Robert "Bob" Lolmaugh, of Marysville, passed away on March 7th at the age of 87.
Bob, the youngest child of H. C. and Loree Lolmaugh of Hallwood, was preceded in death by his parents, brothers Cal and Howard, sisters Fray Sliger and Mildred Davis Smethurst, son David, son-in-law Jeff Rogers, and grandsons Darin Ingram and Michael Allis.
He is survived by six children, Evelyn (Brad) Allis of Smartsville, Nancy Rogers of Sacramento, Kathryn Lolmaugh (Keith Ford) of Phenix City, Alabama, Lois (Mark) Cameron of Loma Rica, Dawn Apodaca of Yuba City, and Michael Service of Honolulu. Bob is also survived by 13 grandchildren, David Ingram, Damon Ingram, Christopher Mathews, Christina Allis, Claire Rogers, Chloe Rogers, Carmen Lee Mann, Eric Singletary, Troy Dibley, Gwynna Cameron, Mia Cameron, Madison Tucker and E. J. Tucker, as well as 8 great - grandchildren, Michael Ingram, Olivia Ingram, Evy Ingram, Kathryn Lee, Meagan Lee, Parker Mann, Payton Singletary and Carter Singletary.
Prior to his death, Bob was the only living 3rd Generation descendant of Morris and Catherine Lolmaugh (Lallemand) who immigrated from France in the early 1800's and took up farming in Marshall, Indiana. Bob's grandfather Peter (Sarah French) reared 12 children in Indiana, the youngest being Bob's father, Harmon Clarence. Peter, Sarah and their younger children relocated to southern California in the late 19th Century. Bob's father eventually settled in Yuba County where he farmed and built his own home in Hallwood which still stands today. That home saw decades of memorable family gatherings, usually highlighted by the famous homemade noodles prepared by Bob's mother Loree (Grandma).
Less than a month after graduating from Marysville High in 1944, Bob enlisted in the U.S. Army and was promptly sent to basic training and paratrooper school at Ft. Benning, Georgia to prepare for engagement in World War II. Later that year, he was assigned to the 187th Glider Infantry Division and deployed to the active combat operation on Leyte Island, Philippines. Bob honorably served his Country as a parachutist, sharpshooter, demolitionist and cook until the victorious liberation of the Philippines in 1945. When the War ended, Bob was sent to assist with the post-bombing cleanup of Japan, including the disarmament and demolition of enemy ammunition stockpiles. Over the years, Bob spoke very little of his war experience, however, it had a very obvious physical and psychological impact.
After the war, Bob returned to Hallwood and, following family tradition, owned a peach orchard and raised livestock. Bouts with asthma necessitated a career change, and he entered the local real estate community, serving as an agent, broker and developer. Bob returned to farming in the late 70's and operated Colonial Farms in Hallwood for a few years. For most of his adult life, Bob operated tomato grading stations in several California locations and was praised for the efficiency he achieved through his innovative designs. More recently, he worked with Charlie and Fred Mathews in their rice farming and drying operations and enjoyed woodworking. Bob's love of farming never waned and he maintained a small vegetable garden in his yard every year until his health began to decline.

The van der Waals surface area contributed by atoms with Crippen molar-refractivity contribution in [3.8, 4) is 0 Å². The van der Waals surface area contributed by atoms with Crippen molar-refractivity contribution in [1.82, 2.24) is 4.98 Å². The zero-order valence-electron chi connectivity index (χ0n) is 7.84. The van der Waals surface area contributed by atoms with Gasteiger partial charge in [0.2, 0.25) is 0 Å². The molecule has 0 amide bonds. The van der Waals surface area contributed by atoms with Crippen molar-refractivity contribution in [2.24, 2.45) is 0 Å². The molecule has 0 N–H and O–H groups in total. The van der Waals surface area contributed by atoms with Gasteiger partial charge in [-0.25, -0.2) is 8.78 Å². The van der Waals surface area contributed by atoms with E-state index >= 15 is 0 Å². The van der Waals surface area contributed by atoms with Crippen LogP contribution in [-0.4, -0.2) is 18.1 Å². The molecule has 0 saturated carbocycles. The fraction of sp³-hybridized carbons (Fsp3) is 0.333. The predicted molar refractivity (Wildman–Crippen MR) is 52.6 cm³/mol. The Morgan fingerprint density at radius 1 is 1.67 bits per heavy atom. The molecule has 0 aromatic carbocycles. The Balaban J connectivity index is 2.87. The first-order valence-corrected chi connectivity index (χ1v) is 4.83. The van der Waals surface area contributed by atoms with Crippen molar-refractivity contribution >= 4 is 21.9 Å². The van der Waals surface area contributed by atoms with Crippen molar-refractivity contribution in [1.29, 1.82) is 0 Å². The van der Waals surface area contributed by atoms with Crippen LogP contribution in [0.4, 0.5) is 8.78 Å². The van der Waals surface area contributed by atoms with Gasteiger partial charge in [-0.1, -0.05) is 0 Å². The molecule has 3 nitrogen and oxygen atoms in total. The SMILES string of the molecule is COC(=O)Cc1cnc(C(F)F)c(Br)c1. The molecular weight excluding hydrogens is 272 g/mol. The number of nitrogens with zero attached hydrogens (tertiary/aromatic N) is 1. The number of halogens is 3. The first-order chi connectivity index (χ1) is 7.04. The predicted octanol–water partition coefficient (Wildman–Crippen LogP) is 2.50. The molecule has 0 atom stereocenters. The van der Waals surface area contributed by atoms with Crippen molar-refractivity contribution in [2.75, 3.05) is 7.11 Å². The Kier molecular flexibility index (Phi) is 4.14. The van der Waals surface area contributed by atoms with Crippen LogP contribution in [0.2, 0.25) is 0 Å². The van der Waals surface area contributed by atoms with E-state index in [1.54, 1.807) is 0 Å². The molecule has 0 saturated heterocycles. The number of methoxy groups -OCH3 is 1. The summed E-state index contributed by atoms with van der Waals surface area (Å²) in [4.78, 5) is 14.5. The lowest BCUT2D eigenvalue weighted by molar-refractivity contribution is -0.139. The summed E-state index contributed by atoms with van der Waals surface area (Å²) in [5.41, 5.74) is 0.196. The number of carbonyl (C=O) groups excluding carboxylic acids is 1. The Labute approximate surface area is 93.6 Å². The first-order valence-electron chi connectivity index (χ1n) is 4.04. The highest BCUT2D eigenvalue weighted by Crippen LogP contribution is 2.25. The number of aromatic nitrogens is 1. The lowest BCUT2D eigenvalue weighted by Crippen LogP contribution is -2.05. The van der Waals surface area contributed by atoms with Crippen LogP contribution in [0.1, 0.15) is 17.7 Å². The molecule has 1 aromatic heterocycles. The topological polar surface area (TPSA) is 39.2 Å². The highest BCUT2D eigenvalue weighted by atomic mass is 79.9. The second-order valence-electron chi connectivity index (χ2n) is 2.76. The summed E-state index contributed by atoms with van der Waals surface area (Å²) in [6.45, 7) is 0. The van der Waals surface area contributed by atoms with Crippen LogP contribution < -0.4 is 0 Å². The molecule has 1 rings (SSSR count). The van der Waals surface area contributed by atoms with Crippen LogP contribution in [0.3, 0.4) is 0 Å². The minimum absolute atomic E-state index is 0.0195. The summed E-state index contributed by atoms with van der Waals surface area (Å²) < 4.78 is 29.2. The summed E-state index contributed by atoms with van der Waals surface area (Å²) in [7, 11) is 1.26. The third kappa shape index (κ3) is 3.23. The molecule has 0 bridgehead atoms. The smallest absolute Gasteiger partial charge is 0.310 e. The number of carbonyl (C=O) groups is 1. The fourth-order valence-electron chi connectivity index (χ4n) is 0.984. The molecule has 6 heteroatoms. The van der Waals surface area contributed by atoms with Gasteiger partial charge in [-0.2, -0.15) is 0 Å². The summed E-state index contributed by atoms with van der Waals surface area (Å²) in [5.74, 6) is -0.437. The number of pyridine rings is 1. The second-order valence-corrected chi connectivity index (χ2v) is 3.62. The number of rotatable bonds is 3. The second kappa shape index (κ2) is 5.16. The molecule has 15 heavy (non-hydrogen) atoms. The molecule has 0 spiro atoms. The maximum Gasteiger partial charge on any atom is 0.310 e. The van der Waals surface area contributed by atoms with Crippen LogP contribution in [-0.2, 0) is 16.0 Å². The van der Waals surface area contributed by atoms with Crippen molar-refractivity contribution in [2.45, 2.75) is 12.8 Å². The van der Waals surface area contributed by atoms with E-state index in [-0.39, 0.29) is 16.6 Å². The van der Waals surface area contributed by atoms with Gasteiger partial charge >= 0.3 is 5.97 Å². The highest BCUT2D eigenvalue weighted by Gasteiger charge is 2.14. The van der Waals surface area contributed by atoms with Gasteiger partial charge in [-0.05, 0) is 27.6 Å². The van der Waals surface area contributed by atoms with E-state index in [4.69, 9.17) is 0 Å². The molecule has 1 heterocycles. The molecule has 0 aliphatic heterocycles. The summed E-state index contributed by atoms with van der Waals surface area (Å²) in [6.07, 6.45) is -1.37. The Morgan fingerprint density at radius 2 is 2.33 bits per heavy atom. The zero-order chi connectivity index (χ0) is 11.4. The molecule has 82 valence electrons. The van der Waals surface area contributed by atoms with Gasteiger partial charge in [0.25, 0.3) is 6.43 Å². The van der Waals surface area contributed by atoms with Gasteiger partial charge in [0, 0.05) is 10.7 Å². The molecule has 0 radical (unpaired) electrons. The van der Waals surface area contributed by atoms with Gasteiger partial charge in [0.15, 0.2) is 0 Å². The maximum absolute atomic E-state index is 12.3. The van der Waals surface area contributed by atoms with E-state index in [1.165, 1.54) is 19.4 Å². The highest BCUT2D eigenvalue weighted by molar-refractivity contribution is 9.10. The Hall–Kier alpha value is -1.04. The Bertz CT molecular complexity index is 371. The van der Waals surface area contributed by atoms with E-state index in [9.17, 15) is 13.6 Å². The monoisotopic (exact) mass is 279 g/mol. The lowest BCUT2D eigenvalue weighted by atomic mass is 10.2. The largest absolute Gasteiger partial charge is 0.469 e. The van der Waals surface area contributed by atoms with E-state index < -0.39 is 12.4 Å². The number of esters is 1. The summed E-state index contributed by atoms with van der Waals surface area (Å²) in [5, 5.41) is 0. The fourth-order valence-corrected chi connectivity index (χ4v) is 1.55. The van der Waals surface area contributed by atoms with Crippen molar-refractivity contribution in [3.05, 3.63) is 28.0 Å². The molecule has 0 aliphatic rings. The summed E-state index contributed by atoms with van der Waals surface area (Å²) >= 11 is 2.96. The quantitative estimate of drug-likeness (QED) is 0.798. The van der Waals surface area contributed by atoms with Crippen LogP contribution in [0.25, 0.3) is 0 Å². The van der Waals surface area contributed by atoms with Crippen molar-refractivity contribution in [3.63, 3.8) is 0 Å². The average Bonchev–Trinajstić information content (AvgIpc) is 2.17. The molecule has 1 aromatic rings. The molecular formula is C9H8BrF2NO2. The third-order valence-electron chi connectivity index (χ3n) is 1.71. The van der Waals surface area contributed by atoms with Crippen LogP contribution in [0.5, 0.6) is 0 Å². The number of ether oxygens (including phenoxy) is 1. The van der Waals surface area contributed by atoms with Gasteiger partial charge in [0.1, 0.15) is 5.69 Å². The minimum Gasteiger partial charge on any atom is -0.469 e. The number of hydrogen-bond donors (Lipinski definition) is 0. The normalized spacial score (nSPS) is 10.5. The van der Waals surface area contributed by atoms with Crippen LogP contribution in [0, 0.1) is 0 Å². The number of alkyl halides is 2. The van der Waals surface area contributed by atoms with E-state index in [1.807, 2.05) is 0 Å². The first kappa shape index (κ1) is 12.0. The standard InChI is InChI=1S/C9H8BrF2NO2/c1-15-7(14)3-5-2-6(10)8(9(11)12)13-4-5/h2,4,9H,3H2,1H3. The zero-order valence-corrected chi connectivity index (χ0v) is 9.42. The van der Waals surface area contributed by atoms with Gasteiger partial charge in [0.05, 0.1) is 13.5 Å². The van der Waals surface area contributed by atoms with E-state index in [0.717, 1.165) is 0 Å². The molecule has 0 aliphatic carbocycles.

One of the greatest joys in Bob's life was fly fishing, and he was a master! He began fishing the North Fork of the Yuba River near Sierra City and surrounding tributaries with his father as a young child and continued to do so well into his 70's. During the early 1980's, Bob patented a floating dry fly which was met with excitement in the fishing community. He enlisted his friends, some of his daughters and a grandson to help launch Perma-Float. Bob thoroughly enjoyed combining his family with his fly fishing passion and often lured them up to Sierra City to fish and explore.
In addition to his passion for fishing, Bob will be remembered for his enthusiasm for hard work, his river bottom barbecues, his creative woodworks, his self- taught pianist skills, his mastery of ping-pong, his luscious blackberries, his insistence on a hearty breakfast every morning, his hilarious sense of humor highlighted by his wonderful, snickering giggle and, of course, his unsurpassed love for nature and animals, including a deer he rescued as a child and a lifetime of well-trained canine companions.
Bob's family would like to offer their sincere gratitude to Bill and Gina Sliger, Johnnie and Dot Wurm, Fred Mathews and the Crystal Ridge Care Center in Grass Valley for the relentless compassion and friendship that was so instrumental to his welfare.
Services for Bob Lolmaugh, under the direction of Ullrey Memorial Chapel, will be held in early June. The date and time will be announced prior to the service. In lieu of flowers, the family suggests donations to the
Send Condolences to
Published in Appeal Democrat from Mar. 16 to Mar. 17, 2014